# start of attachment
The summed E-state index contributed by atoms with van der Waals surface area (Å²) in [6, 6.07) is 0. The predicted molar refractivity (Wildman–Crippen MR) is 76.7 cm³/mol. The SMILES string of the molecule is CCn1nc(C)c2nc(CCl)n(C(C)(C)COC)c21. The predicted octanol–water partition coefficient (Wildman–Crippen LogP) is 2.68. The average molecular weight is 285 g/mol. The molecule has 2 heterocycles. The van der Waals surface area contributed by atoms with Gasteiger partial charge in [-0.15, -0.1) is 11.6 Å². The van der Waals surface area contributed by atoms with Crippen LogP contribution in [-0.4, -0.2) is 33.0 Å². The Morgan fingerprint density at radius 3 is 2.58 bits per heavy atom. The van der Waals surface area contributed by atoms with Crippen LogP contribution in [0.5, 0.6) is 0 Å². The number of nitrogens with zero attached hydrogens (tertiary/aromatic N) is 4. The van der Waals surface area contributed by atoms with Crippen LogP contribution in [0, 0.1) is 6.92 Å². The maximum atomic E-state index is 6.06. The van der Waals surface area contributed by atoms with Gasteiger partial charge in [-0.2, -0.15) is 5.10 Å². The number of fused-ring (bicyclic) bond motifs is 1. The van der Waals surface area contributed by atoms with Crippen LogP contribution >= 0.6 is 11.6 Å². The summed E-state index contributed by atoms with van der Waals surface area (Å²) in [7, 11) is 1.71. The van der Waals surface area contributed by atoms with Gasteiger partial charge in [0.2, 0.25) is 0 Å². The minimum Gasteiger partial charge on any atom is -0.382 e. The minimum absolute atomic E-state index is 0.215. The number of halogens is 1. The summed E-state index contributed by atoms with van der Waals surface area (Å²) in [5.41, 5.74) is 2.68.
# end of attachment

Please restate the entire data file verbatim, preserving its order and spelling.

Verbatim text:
The summed E-state index contributed by atoms with van der Waals surface area (Å²) in [6, 6.07) is 0. The predicted molar refractivity (Wildman–Crippen MR) is 76.7 cm³/mol. The SMILES string of the molecule is CCn1nc(C)c2nc(CCl)n(C(C)(C)COC)c21. The predicted octanol–water partition coefficient (Wildman–Crippen LogP) is 2.68. The average molecular weight is 285 g/mol. The molecule has 2 heterocycles. The van der Waals surface area contributed by atoms with Gasteiger partial charge in [-0.15, -0.1) is 11.6 Å². The van der Waals surface area contributed by atoms with Crippen LogP contribution in [-0.4, -0.2) is 33.0 Å². The Morgan fingerprint density at radius 3 is 2.58 bits per heavy atom. The van der Waals surface area contributed by atoms with Crippen LogP contribution in [0.5, 0.6) is 0 Å². The number of nitrogens with zero attached hydrogens (tertiary/aromatic N) is 4. The van der Waals surface area contributed by atoms with Crippen LogP contribution in [0, 0.1) is 6.92 Å². The maximum atomic E-state index is 6.06. The van der Waals surface area contributed by atoms with Gasteiger partial charge in [-0.2, -0.15) is 5.10 Å². The number of fused-ring (bicyclic) bond motifs is 1. The van der Waals surface area contributed by atoms with Crippen LogP contribution >= 0.6 is 11.6 Å². The summed E-state index contributed by atoms with van der Waals surface area (Å²) in [7, 11) is 1.71. The van der Waals surface area contributed by atoms with Gasteiger partial charge in [0.2, 0.25) is 0 Å². The minimum Gasteiger partial charge on any atom is -0.382 e. The minimum absolute atomic E-state index is 0.215. The number of halogens is 1. The summed E-state index contributed by atoms with van der Waals surface area (Å²) in [5.41, 5.74) is 2.68.